On 8 May last year, US President Trump announced that the United States would pull out of the Joint Comprehensive Plan of Action (JCPOA), which sets limits on Iran’s nuclear programme to ensure that it cannot produce nuclear weapons. Despite the US withdrawal, the JCPOA remains in force. Today, however, Iranian state TV reported that, while remaining in the JCPOA, Iran is planning to resume some nuclear activities that were ceased under the agreement. Continue reading
Posted in arms control, nuclear weapons, The Middle East
Tagged IAEA, Iran, Iran deal, Iran nuclear programme, JCPOA, nuclear weapons, Trump,, UN Security Council
It is not easy to read the runes of the Hanoi summit between the US and North Korean leaders, President Trump and Chairman Kim Jong-un. A lot of western press has dubbed it a failure but that is not enough to understand what is going on. Continue reading
Posted in arms control, Northeast Asia, nuclear weapons
Tagged DPRK, Hanoi, Kim Jong-un, military exercises, Moon Jae-in, nuclear weapons, Sentosa Agreement, South Korea, Trump,, Yongbyon
Even before President Trump announced the USA would withdraw from the Intermediate Nuclear Forces Treaty of 1987 (see my last blog post on this), the arms control landscape did not present a happy picture. Experts from SIPRI and from the Russian Institute, IMEMO, met in October and discussed the problem. The occasion marked the 25th anniversary of the SIPRI Yearbook being published in Russian, thanks to translation effected through IMEMO, together with a Russian supplement produced by IMEMO. We captured some of the key themes in this short film in SIPRI’s Spotlight series.
At a political rally on Saturday 20 October President Trump announced that the US will withdraw from the Intermediate Nuclear Forces (INF) Treaty of 1987. This confirms what has steadily unfolded over the last couple of years: the architecture of US-Russian nuclear arms control is crumbling. Continue reading
Posted in Conflict & peace, nuclear weapons
Tagged ABM Treaty, arms control, Bolton, CFE Treaty, Disarmament, INF Treaty, NATO, New START, nuclear weapons, Presidential Nuclear Initiatives 1991, Putin, Treaty on the Prohibition of Nuclear Weapons, Trump,
2017: it’s been some year, eh? It was the first year of the Trump presidency. All UN members bar one were signed up to the Paris Climate Change Agreement. The Treaty on the Prohibition of Nuclear Weapons was open for signature and the International Campaign to Abolish Nuclear Weapons won the Nobel Peace Prize. North Korea carried out more missile tests and one nuclear test and moved closer to having a nuclear ICBM capable of hitting targets in the continental US. The Iran nuclear deal came under severe pressure despite Iran implementing it fully. The people of Syria, Yemen, Iraq and Libya continued to suffer the ravages of violent conflict. Elsewhere in the region and outside it, people faced the threat of random terrorist attacks. Arms spending and arms trading continued to rise. In SIPRI’s Peace Points series of short films, I set out some views on these events and trends as they unfolded.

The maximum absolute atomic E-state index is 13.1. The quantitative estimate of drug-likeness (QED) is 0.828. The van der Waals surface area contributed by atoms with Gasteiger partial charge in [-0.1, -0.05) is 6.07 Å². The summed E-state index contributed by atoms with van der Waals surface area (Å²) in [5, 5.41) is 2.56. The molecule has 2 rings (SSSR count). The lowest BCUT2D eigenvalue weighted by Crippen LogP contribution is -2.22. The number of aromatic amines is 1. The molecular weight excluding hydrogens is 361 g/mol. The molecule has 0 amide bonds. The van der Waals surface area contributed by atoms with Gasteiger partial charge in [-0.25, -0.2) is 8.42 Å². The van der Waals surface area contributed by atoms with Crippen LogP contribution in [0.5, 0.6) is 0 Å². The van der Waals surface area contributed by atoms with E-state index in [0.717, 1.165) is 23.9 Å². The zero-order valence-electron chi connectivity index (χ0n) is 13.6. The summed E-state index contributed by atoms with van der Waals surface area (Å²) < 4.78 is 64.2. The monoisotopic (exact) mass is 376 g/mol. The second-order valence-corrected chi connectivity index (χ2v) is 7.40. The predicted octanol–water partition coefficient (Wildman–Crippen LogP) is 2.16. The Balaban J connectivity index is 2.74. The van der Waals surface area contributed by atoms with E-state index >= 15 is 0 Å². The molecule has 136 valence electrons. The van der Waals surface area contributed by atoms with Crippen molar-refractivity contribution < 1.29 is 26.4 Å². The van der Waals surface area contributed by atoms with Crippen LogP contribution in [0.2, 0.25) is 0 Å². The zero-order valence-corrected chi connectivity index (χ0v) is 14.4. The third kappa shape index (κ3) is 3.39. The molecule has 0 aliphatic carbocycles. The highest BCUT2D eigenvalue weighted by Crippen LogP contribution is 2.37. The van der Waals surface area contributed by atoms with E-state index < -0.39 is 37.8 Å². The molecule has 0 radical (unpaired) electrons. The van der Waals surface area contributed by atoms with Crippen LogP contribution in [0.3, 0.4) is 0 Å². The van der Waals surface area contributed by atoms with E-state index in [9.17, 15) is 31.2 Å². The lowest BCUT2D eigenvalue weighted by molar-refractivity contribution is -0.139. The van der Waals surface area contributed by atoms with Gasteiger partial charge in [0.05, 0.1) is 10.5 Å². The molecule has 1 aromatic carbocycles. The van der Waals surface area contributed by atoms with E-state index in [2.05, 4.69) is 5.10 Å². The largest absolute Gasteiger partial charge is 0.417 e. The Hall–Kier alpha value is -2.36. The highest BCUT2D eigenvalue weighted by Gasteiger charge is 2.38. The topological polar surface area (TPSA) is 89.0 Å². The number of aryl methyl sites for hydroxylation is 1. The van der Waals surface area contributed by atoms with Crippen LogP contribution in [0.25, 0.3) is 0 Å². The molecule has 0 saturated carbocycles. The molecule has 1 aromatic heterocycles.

Best wishes for a peaceful 2018!
Was it a response? Was it not a response? Following a missile test on 15 September, the Democratic People’s Republic of Korea (DPRK) went two months without another one. On 20 November, President Trump formally designated the DPRK as a state that sponsors terrorism. On 28 November the DPRK carried out launched what may have been an intercontinental-range missile, reckoned by some reports to be its 20th test-firing of the year. The risk of the US-DPRK face-off leading to conflagration is still not huge but it is increasing. With such high stakes, it is urgent to find a way to cool things down. Continue reading
The Iran nuclear deal – formally, the Joint Comprehensive Plan of Action or JCPOA – is under pressure. In his speech to the UN General Assembly today, 19 September, President Trump called it “one of the worst and most one-sided deals” and said it is “an embarrassment to the United States.” Some commentators already see this as advance notice that the US will pull out of the agreement. But it was a good deal when it was made in 2015, it is being properly implemented, and it should be upheld. Continue reading